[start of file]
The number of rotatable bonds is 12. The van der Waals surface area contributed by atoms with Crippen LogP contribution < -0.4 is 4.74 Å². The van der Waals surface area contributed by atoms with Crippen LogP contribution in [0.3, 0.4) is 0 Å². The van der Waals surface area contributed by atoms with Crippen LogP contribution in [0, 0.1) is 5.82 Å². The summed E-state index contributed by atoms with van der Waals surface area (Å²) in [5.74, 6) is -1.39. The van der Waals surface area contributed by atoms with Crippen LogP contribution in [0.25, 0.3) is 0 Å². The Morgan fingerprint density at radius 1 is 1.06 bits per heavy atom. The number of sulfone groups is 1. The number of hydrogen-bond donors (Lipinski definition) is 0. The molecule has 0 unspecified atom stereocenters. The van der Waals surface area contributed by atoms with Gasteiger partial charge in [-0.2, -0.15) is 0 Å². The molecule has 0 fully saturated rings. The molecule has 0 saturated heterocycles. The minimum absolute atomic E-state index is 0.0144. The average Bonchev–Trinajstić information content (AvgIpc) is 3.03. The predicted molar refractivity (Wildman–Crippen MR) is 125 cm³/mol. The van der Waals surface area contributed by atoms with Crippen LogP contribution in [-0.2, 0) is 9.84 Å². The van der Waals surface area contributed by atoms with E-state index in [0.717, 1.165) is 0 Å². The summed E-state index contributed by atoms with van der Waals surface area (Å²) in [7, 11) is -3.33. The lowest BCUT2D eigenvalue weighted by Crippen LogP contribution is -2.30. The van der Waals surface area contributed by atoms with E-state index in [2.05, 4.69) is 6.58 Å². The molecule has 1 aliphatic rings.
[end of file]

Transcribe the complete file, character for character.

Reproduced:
The number of rotatable bonds is 12. The van der Waals surface area contributed by atoms with Crippen LogP contribution < -0.4 is 4.74 Å². The van der Waals surface area contributed by atoms with Crippen LogP contribution in [0.3, 0.4) is 0 Å². The van der Waals surface area contributed by atoms with Crippen LogP contribution in [0, 0.1) is 5.82 Å². The summed E-state index contributed by atoms with van der Waals surface area (Å²) in [5.74, 6) is -1.39. The van der Waals surface area contributed by atoms with Crippen LogP contribution in [0.25, 0.3) is 0 Å². The Morgan fingerprint density at radius 1 is 1.06 bits per heavy atom. The number of sulfone groups is 1. The number of hydrogen-bond donors (Lipinski definition) is 0. The molecule has 0 unspecified atom stereocenters. The van der Waals surface area contributed by atoms with Gasteiger partial charge in [-0.2, -0.15) is 0 Å². The molecule has 0 fully saturated rings. The molecule has 0 saturated heterocycles. The minimum absolute atomic E-state index is 0.0144. The average Bonchev–Trinajstić information content (AvgIpc) is 3.03. The predicted molar refractivity (Wildman–Crippen MR) is 125 cm³/mol. The van der Waals surface area contributed by atoms with Crippen LogP contribution in [-0.2, 0) is 9.84 Å². The van der Waals surface area contributed by atoms with E-state index in [0.717, 1.165) is 0 Å². The summed E-state index contributed by atoms with van der Waals surface area (Å²) in [7, 11) is -3.33. The lowest BCUT2D eigenvalue weighted by Crippen LogP contribution is -2.30. The van der Waals surface area contributed by atoms with E-state index in [2.05, 4.69) is 6.58 Å². The molecule has 1 aliphatic rings.